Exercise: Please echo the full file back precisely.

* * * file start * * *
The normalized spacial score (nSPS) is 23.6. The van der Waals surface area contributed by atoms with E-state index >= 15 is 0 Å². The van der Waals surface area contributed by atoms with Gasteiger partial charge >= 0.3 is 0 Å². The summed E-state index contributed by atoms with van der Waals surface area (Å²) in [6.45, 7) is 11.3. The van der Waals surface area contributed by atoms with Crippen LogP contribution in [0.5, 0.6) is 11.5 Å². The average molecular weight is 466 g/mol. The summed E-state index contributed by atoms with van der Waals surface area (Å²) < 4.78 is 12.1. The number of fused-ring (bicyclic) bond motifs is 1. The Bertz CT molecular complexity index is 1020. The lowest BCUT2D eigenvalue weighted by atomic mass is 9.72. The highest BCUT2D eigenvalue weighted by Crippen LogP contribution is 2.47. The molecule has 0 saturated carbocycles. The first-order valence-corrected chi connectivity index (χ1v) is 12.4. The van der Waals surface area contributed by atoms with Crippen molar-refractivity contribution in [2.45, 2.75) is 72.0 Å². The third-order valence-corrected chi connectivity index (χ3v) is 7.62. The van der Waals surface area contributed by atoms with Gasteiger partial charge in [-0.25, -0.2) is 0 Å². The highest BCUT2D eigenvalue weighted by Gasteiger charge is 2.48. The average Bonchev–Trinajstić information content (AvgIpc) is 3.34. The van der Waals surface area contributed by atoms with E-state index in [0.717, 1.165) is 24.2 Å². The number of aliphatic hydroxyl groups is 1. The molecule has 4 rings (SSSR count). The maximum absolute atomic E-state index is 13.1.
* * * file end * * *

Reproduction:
The normalized spacial score (nSPS) is 23.6. The van der Waals surface area contributed by atoms with E-state index >= 15 is 0 Å². The van der Waals surface area contributed by atoms with Gasteiger partial charge >= 0.3 is 0 Å². The summed E-state index contributed by atoms with van der Waals surface area (Å²) in [6.45, 7) is 11.3. The van der Waals surface area contributed by atoms with Crippen LogP contribution in [0.5, 0.6) is 11.5 Å². The average molecular weight is 466 g/mol. The summed E-state index contributed by atoms with van der Waals surface area (Å²) < 4.78 is 12.1. The number of fused-ring (bicyclic) bond motifs is 1. The Bertz CT molecular complexity index is 1020. The lowest BCUT2D eigenvalue weighted by atomic mass is 9.72. The highest BCUT2D eigenvalue weighted by Crippen LogP contribution is 2.47. The molecule has 0 saturated carbocycles. The first-order valence-corrected chi connectivity index (χ1v) is 12.4. The van der Waals surface area contributed by atoms with Crippen molar-refractivity contribution in [2.45, 2.75) is 72.0 Å². The third-order valence-corrected chi connectivity index (χ3v) is 7.62. The van der Waals surface area contributed by atoms with Gasteiger partial charge in [-0.25, -0.2) is 0 Å². The highest BCUT2D eigenvalue weighted by Gasteiger charge is 2.48. The average Bonchev–Trinajstić information content (AvgIpc) is 3.34. The van der Waals surface area contributed by atoms with E-state index in [0.717, 1.165) is 24.2 Å². The number of aliphatic hydroxyl groups is 1. The molecule has 4 rings (SSSR count). The maximum absolute atomic E-state index is 13.1.